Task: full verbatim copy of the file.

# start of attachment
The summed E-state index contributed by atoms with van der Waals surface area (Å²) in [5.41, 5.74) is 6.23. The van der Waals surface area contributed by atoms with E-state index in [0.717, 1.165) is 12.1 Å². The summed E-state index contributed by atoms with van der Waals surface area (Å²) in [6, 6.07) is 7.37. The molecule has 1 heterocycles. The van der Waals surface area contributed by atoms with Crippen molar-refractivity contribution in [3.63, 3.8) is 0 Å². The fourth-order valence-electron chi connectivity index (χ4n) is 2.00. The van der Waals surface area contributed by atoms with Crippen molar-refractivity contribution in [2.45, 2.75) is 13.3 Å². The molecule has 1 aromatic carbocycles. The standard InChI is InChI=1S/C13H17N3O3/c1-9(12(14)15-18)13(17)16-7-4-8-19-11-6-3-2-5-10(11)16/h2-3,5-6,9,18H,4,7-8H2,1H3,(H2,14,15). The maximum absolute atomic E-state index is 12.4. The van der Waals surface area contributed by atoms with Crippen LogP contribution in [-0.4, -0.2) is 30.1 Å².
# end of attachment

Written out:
The summed E-state index contributed by atoms with van der Waals surface area (Å²) in [5.41, 5.74) is 6.23. The van der Waals surface area contributed by atoms with E-state index in [0.717, 1.165) is 12.1 Å². The summed E-state index contributed by atoms with van der Waals surface area (Å²) in [6, 6.07) is 7.37. The molecule has 1 heterocycles. The van der Waals surface area contributed by atoms with Crippen molar-refractivity contribution in [3.63, 3.8) is 0 Å². The fourth-order valence-electron chi connectivity index (χ4n) is 2.00. The van der Waals surface area contributed by atoms with Crippen molar-refractivity contribution in [2.45, 2.75) is 13.3 Å². The molecule has 1 aromatic carbocycles. The standard InChI is InChI=1S/C13H17N3O3/c1-9(12(14)15-18)13(17)16-7-4-8-19-11-6-3-2-5-10(11)16/h2-3,5-6,9,18H,4,7-8H2,1H3,(H2,14,15). The maximum absolute atomic E-state index is 12.4. The van der Waals surface area contributed by atoms with Crippen LogP contribution in [-0.4, -0.2) is 30.1 Å².